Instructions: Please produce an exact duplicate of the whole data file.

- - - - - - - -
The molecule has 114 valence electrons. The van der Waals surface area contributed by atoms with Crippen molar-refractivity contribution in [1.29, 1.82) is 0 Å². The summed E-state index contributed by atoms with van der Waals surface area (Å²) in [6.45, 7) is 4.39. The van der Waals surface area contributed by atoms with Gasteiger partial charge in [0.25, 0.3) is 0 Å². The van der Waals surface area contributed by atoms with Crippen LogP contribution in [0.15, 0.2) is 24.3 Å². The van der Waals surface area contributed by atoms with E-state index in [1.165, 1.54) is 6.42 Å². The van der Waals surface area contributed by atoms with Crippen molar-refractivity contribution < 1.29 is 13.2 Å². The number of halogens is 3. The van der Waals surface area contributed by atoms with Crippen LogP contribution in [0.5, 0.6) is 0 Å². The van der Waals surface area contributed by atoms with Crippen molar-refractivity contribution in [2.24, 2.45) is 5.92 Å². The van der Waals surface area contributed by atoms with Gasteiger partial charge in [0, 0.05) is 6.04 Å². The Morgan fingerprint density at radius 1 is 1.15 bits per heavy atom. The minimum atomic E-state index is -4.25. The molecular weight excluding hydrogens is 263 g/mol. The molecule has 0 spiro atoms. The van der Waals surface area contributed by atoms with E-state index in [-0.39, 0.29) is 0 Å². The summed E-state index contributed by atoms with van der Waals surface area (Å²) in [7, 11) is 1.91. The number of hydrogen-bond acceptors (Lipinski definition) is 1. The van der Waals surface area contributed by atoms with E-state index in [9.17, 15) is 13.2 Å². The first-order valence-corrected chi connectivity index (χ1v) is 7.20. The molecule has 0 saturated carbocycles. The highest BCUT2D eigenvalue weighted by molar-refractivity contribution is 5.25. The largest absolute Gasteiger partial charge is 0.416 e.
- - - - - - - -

The molecule has 114 valence electrons. The van der Waals surface area contributed by atoms with Crippen molar-refractivity contribution in [1.29, 1.82) is 0 Å². The summed E-state index contributed by atoms with van der Waals surface area (Å²) in [6.45, 7) is 4.39. The van der Waals surface area contributed by atoms with Gasteiger partial charge in [0.25, 0.3) is 0 Å². The van der Waals surface area contributed by atoms with Crippen LogP contribution in [0.15, 0.2) is 24.3 Å². The van der Waals surface area contributed by atoms with E-state index in [1.165, 1.54) is 6.42 Å². The van der Waals surface area contributed by atoms with Crippen molar-refractivity contribution < 1.29 is 13.2 Å². The number of halogens is 3. The van der Waals surface area contributed by atoms with Crippen LogP contribution in [0.5, 0.6) is 0 Å². The van der Waals surface area contributed by atoms with Crippen molar-refractivity contribution in [2.24, 2.45) is 5.92 Å². The van der Waals surface area contributed by atoms with Gasteiger partial charge in [0, 0.05) is 6.04 Å². The Morgan fingerprint density at radius 1 is 1.15 bits per heavy atom. The minimum atomic E-state index is -4.25. The molecular weight excluding hydrogens is 263 g/mol. The molecule has 0 spiro atoms. The van der Waals surface area contributed by atoms with E-state index in [-0.39, 0.29) is 0 Å². The summed E-state index contributed by atoms with van der Waals surface area (Å²) in [7, 11) is 1.91. The number of hydrogen-bond acceptors (Lipinski definition) is 1. The van der Waals surface area contributed by atoms with E-state index in [9.17, 15) is 13.2 Å². The first-order valence-corrected chi connectivity index (χ1v) is 7.20. The molecule has 0 saturated carbocycles. The highest BCUT2D eigenvalue weighted by molar-refractivity contribution is 5.25. The largest absolute Gasteiger partial charge is 0.416 e.